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SVB and the Wealth Creation Flywheel
When is a depositor not just a depositor
Ranjan here, just back from SXSW and oh what a few days. This week I’ll be writing about, yes, you guessed it, Silicon Valley Bank. On Friday morning, I was on the Big Technology podcast with Alex Kantrowitz, along with Dan Primack, discussing SVB. About 15 minutes after we finished recording, the news came out that SVB had gone into receivership. On Sunday, I took a break from the SXSW hoopla to write and just as I was about finished, the rescue was announced. I’m going to try again because this story brings ZIRP together with the intersection of finance and social media, my two favorite things, in such a perfect way.
The prevailing narrative around the SVB collapse has been that it was just really bad risk management by the bank, and exacerbated by chatty and panicked VCs. The WSJ:
The culprit wasn’t the kind of exotic derivatives and risk-taking that doomed banks in the 2008 financial crisis. Rather, it was a mismatch between deposits and assets—the building blocks of the vanilla business of commercial banking.
The idea that this was simply borne out of errors in banking basics ignores just how unique the depositors in the SVB saga were, and why I think they should garner a bit more scrutiny.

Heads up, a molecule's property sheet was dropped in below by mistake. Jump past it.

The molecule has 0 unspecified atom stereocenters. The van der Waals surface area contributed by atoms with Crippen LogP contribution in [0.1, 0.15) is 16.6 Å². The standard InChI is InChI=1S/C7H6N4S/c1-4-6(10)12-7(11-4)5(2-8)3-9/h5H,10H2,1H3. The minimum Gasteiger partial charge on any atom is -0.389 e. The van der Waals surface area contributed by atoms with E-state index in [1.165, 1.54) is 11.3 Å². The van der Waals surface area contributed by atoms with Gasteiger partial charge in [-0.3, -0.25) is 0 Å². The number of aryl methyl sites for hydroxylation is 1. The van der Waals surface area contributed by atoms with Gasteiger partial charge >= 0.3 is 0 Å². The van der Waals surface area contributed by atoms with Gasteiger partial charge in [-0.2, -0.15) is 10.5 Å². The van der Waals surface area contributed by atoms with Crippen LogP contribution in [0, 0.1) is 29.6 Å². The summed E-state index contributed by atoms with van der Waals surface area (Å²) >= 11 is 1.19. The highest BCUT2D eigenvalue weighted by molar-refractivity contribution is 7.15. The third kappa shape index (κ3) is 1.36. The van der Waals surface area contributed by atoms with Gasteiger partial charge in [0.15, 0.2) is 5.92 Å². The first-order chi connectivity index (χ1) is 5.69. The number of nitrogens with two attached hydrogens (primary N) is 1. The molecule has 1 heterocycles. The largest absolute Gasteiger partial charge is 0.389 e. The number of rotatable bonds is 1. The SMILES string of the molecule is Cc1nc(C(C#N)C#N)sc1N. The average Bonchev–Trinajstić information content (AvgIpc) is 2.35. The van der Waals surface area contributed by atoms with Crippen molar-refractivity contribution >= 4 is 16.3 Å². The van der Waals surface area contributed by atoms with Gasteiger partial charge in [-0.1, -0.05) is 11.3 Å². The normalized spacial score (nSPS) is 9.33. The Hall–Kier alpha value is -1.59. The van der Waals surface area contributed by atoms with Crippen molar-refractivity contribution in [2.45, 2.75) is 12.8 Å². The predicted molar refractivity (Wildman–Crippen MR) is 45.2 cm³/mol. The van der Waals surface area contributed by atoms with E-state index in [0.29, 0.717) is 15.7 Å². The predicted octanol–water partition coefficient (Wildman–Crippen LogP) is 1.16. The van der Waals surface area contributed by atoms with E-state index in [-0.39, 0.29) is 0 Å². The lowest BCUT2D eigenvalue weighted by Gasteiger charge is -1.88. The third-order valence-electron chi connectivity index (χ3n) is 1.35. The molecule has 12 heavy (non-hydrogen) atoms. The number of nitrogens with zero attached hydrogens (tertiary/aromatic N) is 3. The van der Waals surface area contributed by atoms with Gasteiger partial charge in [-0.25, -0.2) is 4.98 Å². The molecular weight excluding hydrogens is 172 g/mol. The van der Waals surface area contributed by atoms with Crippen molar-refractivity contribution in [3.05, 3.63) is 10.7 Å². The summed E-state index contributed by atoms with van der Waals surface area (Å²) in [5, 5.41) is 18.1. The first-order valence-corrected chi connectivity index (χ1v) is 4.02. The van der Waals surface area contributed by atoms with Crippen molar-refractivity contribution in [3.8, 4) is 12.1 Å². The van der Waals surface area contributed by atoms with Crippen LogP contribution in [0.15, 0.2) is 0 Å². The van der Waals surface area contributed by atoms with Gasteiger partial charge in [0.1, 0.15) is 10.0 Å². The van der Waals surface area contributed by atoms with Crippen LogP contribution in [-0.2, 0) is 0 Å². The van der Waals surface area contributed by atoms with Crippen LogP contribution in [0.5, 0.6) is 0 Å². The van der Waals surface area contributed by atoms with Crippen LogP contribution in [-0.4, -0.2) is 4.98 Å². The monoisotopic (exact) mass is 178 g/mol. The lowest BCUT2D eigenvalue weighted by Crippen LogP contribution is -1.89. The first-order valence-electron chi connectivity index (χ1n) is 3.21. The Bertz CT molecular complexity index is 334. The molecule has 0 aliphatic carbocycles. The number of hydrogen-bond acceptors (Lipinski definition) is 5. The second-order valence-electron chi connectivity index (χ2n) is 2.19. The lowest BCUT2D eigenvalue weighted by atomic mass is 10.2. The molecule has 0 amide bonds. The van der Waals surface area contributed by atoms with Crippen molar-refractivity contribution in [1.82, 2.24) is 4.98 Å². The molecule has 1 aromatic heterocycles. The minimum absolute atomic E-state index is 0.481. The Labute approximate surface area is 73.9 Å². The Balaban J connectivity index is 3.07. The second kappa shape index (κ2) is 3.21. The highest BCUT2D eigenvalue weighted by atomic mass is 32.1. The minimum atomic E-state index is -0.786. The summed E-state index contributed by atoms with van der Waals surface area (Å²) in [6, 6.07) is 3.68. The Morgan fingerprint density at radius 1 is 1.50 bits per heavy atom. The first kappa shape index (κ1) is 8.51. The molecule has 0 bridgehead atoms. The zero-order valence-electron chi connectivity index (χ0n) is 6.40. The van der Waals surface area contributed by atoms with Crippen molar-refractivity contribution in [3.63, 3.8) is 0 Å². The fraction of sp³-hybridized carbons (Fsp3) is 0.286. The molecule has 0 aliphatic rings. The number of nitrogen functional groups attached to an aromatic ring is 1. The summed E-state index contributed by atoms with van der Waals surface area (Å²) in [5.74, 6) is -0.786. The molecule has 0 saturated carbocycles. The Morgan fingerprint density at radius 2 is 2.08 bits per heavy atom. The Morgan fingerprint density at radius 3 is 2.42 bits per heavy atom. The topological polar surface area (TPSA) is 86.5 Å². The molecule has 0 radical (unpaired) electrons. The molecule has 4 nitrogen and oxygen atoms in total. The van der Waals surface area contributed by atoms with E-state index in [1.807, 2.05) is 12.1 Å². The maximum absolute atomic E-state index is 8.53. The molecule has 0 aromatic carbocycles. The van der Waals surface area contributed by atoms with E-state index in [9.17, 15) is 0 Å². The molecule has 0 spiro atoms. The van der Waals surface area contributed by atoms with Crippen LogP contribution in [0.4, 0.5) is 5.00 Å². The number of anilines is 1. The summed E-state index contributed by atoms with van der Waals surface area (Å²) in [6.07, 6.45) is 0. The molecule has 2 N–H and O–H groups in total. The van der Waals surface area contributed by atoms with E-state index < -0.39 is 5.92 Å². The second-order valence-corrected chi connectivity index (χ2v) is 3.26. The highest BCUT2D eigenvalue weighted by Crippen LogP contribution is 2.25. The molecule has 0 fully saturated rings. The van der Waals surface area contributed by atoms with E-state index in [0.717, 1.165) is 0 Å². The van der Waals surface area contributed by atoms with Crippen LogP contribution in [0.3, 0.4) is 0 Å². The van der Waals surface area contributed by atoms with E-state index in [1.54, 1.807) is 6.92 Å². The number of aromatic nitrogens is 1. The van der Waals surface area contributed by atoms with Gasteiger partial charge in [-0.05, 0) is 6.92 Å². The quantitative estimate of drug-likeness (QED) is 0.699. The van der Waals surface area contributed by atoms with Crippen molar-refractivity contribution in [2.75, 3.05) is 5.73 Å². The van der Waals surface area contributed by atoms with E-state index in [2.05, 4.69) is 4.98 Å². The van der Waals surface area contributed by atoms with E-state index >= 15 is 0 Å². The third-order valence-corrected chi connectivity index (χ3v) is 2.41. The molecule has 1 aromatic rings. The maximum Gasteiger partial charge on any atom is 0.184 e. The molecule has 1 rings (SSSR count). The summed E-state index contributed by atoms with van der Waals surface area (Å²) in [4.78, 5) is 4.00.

So. Much. Money.
I’m sure most Margins readers have likely been following the SVB story. The threadbois and girls have been hard at work delivering us some great content, but let’s start with a quick refresher on how I think about money:
Maybe it's because I was an economics major or a currency trader, but I think of money as a living thing. Not as a sentient, conscious being, but more like one of those prehistoric, single-celled organisms. Or maybe sperm swimming towards an egg. Just millions and trillions of tiny little living things driven solely on biology towards some unforeseen source of nourishment; some instinctual goal.
Money moving around like an organism, hankering for more yield, was how I tried to make sense of a distorted economy. ZIRPsurdity helped me make sense of multi-million dollar monkey jpegs and 15 minute delivery and whatever else popped up, but I never thought it’d be a central character in the collapse of a bank that just bought a lot of treasuries.
This whole thing has been such a fascinating new wrinkle in the larger ZIRP tale. Over the past few years, SVB’s customer deposit growth graph looks like the fundraising graph for every late-stage, Tiger-funded startup:
All that new money being created needed a home, and SVB became that place. SVB more than tripled deposits between 2019 and Q1 2022, while the overall banking industry grew deposits by “only” 37 percent in the same period.
The amazing part is that it was so much money that SVB couldn’t even act like a normal bank and simply lend it out. Most of you know the next chapter: SVB invested it in supposedly safe long-dated US Treasuries and highly-rated mortgage-backed securities. That portfolio dropped in value as interest rates rose through 2022, which hurt SVB’s overall economics, which scared depositors. SVB depositors had already been withdrawing money, and then panicked and withdrew $42 billion in a day. The bank collapsed, the depositors were rescued, and here we are.
Et tu, Moral Hazard?